on firearms and irrational fears

Bears scare me.  I’m not sure why.  Probably because they could eat me if they wanted to.  But there are lots of sentient beings that could kill me if they wanted to.  Most of them are human.  So what is it then?  I could tell you about the scary experience backpacking with the bear outside my tent.  I’m pretty sure that my bear fear preceded that experience though.  Maybe because there’s no talking to a bear, no using reason, no running away.  It’s totally outside of my control.  But I can’t let it stop me from enjoying the outdoors either.

In Longyearbjen, Svalbard you can’t go out walking by yourself without carrying a rifle.  This precaution arises from the presence on the island of the biggest kind of bear: the polar bear.  Polar bears are iconic of course.  Like all bears we identify with them as fellow mammals and omnivores and are inclined to find them cute.  Polar bears have the additional distinction of being threatened by climate change, and serving as a symbol thereby of all that is currently going wrong with the environment.

No one wants to shoot a polar bear.  But just in case you have to scare one away… you’d rather have the ability to back up the threat of those warning shots if necessary.  If it’s me and the other researchers or the bear, I know who I’d choose.  The idea that someone will have a rifle out in the field makes me feel reassured about being an hour’s snowmobile drive from town in the middle of nowhere.

But this is a bit of a strange sensation for me, because I am usually rather uncomfortable around firearms.  I do not believe that having one at home is even a good idea for protection.  And I don’t go hunting, although I think that hunting for food is legitimate.  Hunting for sport bothers me.  And so does war.  So guns and I are not really well acquainted.  I try to avoid them and those who tote them.

My irrational fear of bears, however, drove me to try out shooting a gun.  Last Tuesday I got in the car with a friend and drove to the East side (of Lake Washington) where we I found a shooting range with a discount for ladies night.  I tried out a couple of different rifles.  No big deal.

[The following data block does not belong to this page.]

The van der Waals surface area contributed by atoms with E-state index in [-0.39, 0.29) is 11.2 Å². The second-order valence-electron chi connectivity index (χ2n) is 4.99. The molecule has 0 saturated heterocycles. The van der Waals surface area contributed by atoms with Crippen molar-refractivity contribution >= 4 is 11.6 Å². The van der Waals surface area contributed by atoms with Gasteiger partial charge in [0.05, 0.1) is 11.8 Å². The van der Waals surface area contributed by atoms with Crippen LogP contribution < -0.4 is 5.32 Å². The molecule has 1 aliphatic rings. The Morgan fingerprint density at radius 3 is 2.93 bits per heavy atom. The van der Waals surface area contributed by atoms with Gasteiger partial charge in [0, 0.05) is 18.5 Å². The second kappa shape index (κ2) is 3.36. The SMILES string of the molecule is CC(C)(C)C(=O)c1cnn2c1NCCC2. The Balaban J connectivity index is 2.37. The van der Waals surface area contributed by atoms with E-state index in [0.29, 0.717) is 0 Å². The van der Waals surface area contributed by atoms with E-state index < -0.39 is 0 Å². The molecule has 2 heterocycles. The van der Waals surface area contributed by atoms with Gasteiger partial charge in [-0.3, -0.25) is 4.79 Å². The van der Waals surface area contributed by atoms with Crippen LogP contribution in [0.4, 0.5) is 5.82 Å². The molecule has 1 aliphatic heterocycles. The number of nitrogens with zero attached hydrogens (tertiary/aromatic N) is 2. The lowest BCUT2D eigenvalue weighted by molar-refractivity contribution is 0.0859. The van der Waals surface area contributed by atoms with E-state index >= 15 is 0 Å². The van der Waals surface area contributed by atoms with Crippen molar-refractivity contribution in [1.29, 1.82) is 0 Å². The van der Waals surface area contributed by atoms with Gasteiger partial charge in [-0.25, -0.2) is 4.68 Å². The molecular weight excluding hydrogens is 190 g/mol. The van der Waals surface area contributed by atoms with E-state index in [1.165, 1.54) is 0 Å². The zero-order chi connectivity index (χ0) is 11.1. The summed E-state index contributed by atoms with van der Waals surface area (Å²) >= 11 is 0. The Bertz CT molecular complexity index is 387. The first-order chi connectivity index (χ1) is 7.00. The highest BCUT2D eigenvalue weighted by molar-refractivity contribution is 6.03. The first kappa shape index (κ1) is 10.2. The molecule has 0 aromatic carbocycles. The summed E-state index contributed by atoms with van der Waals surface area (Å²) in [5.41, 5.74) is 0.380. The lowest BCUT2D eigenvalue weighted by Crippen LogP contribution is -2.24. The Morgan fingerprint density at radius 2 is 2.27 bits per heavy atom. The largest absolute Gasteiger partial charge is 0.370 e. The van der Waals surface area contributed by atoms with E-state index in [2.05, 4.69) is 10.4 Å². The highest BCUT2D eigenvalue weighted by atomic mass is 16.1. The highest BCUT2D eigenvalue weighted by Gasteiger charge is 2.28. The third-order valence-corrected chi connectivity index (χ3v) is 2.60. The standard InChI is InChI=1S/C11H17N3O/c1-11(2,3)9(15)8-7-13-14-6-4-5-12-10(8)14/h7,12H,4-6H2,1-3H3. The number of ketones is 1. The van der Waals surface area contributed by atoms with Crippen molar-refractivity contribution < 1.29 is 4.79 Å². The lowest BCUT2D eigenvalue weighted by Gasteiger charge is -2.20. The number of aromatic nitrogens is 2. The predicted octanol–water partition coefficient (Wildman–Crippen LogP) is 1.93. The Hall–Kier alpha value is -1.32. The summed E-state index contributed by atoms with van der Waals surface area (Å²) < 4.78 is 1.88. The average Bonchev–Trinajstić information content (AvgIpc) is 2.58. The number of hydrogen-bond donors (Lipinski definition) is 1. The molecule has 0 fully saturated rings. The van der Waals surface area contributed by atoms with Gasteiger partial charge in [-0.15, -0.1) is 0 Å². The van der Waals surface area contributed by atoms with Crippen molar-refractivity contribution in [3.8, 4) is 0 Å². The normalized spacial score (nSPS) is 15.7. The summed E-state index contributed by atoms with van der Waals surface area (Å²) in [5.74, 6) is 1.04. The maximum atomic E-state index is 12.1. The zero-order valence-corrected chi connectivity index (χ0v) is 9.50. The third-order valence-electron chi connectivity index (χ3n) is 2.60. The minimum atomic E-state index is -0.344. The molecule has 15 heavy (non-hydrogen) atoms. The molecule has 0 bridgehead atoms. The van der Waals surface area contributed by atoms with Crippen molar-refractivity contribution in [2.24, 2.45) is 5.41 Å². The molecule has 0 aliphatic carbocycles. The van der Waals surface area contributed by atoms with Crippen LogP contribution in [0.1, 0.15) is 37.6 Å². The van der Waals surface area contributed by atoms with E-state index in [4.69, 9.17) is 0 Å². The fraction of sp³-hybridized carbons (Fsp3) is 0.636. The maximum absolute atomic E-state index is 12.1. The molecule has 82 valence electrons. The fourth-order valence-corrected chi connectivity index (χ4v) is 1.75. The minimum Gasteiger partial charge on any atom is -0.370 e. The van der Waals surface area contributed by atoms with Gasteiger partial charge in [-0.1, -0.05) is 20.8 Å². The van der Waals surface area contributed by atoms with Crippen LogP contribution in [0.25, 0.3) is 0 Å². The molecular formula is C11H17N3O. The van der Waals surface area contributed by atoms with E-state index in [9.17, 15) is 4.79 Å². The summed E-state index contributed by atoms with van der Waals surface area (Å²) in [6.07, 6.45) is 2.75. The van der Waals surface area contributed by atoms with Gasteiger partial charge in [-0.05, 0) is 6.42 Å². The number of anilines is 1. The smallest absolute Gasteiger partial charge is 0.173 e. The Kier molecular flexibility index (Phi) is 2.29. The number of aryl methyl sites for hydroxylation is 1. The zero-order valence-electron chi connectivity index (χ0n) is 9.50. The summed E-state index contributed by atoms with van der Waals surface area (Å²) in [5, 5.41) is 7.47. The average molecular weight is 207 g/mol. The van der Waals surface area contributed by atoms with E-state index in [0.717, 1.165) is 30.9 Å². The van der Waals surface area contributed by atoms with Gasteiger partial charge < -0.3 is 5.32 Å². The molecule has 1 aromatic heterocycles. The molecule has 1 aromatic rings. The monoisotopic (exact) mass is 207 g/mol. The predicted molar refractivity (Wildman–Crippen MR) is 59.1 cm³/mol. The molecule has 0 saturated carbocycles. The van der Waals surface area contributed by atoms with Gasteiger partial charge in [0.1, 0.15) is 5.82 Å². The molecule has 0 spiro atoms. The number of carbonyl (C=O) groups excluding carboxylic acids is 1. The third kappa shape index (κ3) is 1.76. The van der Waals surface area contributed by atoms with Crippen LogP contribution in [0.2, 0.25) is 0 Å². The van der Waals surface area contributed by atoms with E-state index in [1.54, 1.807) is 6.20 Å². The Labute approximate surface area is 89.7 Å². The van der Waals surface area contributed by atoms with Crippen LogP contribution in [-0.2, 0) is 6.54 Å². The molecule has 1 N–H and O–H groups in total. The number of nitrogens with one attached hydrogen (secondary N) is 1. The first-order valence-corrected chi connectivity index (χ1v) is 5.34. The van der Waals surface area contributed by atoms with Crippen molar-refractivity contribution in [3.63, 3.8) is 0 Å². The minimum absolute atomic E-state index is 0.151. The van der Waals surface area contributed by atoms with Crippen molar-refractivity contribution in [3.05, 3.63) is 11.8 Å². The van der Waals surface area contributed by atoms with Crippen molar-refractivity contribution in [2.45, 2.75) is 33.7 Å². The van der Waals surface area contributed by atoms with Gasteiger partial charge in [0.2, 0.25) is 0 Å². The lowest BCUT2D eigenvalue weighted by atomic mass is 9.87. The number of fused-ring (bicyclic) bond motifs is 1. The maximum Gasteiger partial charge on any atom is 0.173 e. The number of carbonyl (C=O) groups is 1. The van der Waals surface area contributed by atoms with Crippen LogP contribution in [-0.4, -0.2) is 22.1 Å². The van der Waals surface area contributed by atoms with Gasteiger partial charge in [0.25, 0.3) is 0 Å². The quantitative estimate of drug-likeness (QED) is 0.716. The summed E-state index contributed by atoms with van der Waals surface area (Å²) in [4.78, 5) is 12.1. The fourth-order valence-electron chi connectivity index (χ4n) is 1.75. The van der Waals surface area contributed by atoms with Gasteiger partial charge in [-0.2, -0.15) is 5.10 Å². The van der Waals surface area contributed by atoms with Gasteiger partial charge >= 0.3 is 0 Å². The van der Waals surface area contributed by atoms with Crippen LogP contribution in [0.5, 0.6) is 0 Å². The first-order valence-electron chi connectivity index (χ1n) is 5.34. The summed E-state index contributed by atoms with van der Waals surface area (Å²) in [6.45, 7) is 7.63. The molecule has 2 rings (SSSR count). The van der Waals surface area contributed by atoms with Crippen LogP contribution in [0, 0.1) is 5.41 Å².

Now, I’m not about to join the NRA, nor do I think that I’m an expert now who has any buisness carrying a gun in Svalbard – I’ll leave that to other members of our party.  The purpose of this expedition to the conservation Seattle suburbs was to demystify the rifle so that I could feel more comfortable in the situation.  And yes, it was meant to give me a false sense of security.  If I really needed to, I might be able to figure out how to fire one in an emergency.  Indeed, the purpose was to give me some irrational sense of control so that I won’t be as constantly stressed out when I’m out in the field on polar bear watch.

In any case I don’t think it did any harm to handle a firearm for the first time.  Turns out it’s not too difficult, especially with the scopes on the rifles they had at the shooting range.  Turns out it’s not so easy to find something to rent that would be intended primarily for hunting.  In fact, most people were shooting handguns.  At pictures of Osama bin Laden, as well as an assortment of zombies.

Talk about irrational fears.  Do any of those people think they’re ever actually going to run into a zombie?  The chances are about as good that they’ll ever get a clear shot at Osama bin Laden.  Is it just like a video game to them?  I will admit: I just don’t get it.  I’d feel uncomfortable, frankly, shooting at anything that had even a human form.  We worked with the little circular bullseyes which were the cheapest targets.

I guess I prefer not to think too much about the other people at ladies night, what motivates them, and how much more or less dangerous the world is as a result.  I wish them well is their legitimate endeavors.  Meanwhile, I’ll rest easy knowing that there’s no real risk of a polar bear taking a rifle from me as I fumble in panic.  If one gets close enough to me to try I’m already done for.